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Google Pledges Not To Sue Any Open Source Projects Using Their Patents 153

sfcrazy writes "Google has announced the Open Patent Non-Assertion (OPN) Pledge. In the pledge Google says that they will not sue any user, distributor, or developer of Open Source software on specified patents, unless first attacked. Under this pledge, Google is starting off with 10 patents relating to MapReduce, a computing model for processing large data sets first developed at Google. Google says that over time they intend to expand the set of Google's patents covered by the pledge to other technologies." This is in addition to the Open Invention Network, and their general work toward reforming the patent system. The patents covered in the OPN will be free to use in Free/Open Source software for the life of the patent, even if Google should transfer ownership to another party. Read the text of the pledge. It appears that interaction with non-copyleft licenses (MIT/BSD/Apache) is a bit weird: if you create a non-free fork it appears you are no longer covered under the pledge.

What EMC Looks For When It's Hiring 223

Yvonne Lee, Community Manager at Dice.com, writes "Because EMC has expanded through more than 70 acquisitions in eight years — it was hiring even during the recession — and because many of the acquired companies were startups, it is trying to leverage the more dynamic cultures it's inherited and make itself more nimble and innovative. People it hired 'need to be able to move fast and run,' Thus, a key to getting the company's attention is to prove you can do what you say you can. In other words, when Murray asks if you can work fast, you can't just say yes. You'll have to use your previous achievements to prove that you can."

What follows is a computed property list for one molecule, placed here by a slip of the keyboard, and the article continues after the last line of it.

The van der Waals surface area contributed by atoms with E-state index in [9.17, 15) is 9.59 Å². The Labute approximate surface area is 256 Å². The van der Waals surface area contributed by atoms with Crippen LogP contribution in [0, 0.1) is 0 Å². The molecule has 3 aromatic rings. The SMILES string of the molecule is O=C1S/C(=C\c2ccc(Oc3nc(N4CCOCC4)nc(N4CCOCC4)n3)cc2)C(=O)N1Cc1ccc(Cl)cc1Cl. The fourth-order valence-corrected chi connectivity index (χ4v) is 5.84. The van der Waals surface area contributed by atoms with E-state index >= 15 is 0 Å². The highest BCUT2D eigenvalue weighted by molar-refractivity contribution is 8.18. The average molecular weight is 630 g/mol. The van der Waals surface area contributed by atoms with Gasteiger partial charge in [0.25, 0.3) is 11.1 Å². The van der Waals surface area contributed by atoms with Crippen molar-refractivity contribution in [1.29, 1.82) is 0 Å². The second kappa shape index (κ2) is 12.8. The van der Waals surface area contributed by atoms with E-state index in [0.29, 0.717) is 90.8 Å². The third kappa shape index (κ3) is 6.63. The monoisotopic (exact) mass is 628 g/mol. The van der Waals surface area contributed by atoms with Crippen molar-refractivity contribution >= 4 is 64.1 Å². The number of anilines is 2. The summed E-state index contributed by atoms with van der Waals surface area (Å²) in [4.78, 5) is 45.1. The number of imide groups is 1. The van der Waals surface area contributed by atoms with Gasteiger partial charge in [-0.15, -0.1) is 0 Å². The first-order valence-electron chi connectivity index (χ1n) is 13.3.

Submission + - Elop shows off N9 (cnbc.com)

janimal writes: "In Singapore on Tuesday, Nokia introduced a sleek touch-screen smartphone, the N9, with a useful innovation not found on any competing device, including the iPhone and Google’s Android phones."
Is this a ray of hope?


Submission + - Opera Mini 6 now on iPhone, iPad and iPod Touch (vr-zone.com)

tincat7788 writes: Opera has recently unveiled their new Mini 6 web browser for the iPhone, iPad and the iPod Touch. The Opera Mini 6 have been available on Android and BlackBerry devices since March, but at least it is now available for Apple fans.

Submission + - Are socially shared photos free? (msn.com)

schnell writes: "Stefanie Gordon took a now-famous photo of Space Shuttle Endeavour out the window of her airplane seat and tweeted it to friends. By the time she was leaving the airport, she was barraged with media requests. The photo has been viewed nearly one million times on hundreds of websites, but Stephanie was paid for the photo by only five news organizations. Stephanie doesn't feel slighted, but a professional news photographer would have been paid many times what Stephanie received. In today's climate, are amateur photos shared on Twitter or Facebook basically free for all websites to use? Is re-tweeting or re-sharing automatically fair use?"

Comment Re:Yes, but.... (Score 2) 199

Do you know why Intelligent design/God still hangs around? It is because we want to. No, not just the uneducated or unwilling, everyone.
Intelligent design means that we have been created by god, and for a purpose. Evolution means that we are here by an accident, we dont really have to do anything except make babies and have a good time (optional). There is no purpose following evolution.
There is a dissonance here. And that is why people have faith that there is god and he created them. We as a species are not good at handling dissonance.
User Journal

Journal Journal: My Slashdot design wishlist 2


[11/05/10] Password remembrance and in-page comment scroll search fixed. Thanks Slashdot!

[10/03/2011] It prompts to remember password if I log in via slashdot.org/my/login - fine. Searching comments seems fixed now: collapsed comments scroll while the expand link stays fixed.

[15/02/2011] Nothing new to report, just posting to show these items annoy me every time I log in
[28/01/2011] Added a bug list: When it breaks or hampers site experience


Comment Re:The Internet is where Religion comes to die. (Score 1) 304